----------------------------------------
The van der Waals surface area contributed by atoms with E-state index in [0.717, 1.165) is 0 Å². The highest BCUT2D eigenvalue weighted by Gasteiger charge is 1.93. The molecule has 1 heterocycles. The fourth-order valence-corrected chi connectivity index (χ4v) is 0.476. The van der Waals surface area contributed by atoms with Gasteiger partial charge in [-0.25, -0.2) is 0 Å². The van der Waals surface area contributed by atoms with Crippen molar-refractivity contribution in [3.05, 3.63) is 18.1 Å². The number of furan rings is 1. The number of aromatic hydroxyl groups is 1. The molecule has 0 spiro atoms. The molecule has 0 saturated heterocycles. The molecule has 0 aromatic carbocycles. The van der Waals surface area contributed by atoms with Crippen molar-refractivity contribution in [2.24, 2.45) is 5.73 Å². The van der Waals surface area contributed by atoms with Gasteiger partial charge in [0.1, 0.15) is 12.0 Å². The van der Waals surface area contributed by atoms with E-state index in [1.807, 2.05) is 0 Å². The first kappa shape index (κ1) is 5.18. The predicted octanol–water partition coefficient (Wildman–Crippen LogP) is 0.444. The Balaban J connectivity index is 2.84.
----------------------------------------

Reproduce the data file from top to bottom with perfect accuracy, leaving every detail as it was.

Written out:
The van der Waals surface area contributed by atoms with E-state index in [0.717, 1.165) is 0 Å². The highest BCUT2D eigenvalue weighted by Gasteiger charge is 1.93. The molecule has 1 heterocycles. The fourth-order valence-corrected chi connectivity index (χ4v) is 0.476. The van der Waals surface area contributed by atoms with Gasteiger partial charge in [-0.25, -0.2) is 0 Å². The van der Waals surface area contributed by atoms with Crippen molar-refractivity contribution in [3.05, 3.63) is 18.1 Å². The number of furan rings is 1. The number of aromatic hydroxyl groups is 1. The molecule has 0 spiro atoms. The molecule has 0 saturated heterocycles. The molecule has 0 aromatic carbocycles. The van der Waals surface area contributed by atoms with Crippen molar-refractivity contribution in [2.24, 2.45) is 5.73 Å². The van der Waals surface area contributed by atoms with Gasteiger partial charge in [0.1, 0.15) is 12.0 Å². The van der Waals surface area contributed by atoms with E-state index in [1.807, 2.05) is 0 Å². The first kappa shape index (κ1) is 5.18. The predicted octanol–water partition coefficient (Wildman–Crippen LogP) is 0.444. The Balaban J connectivity index is 2.84.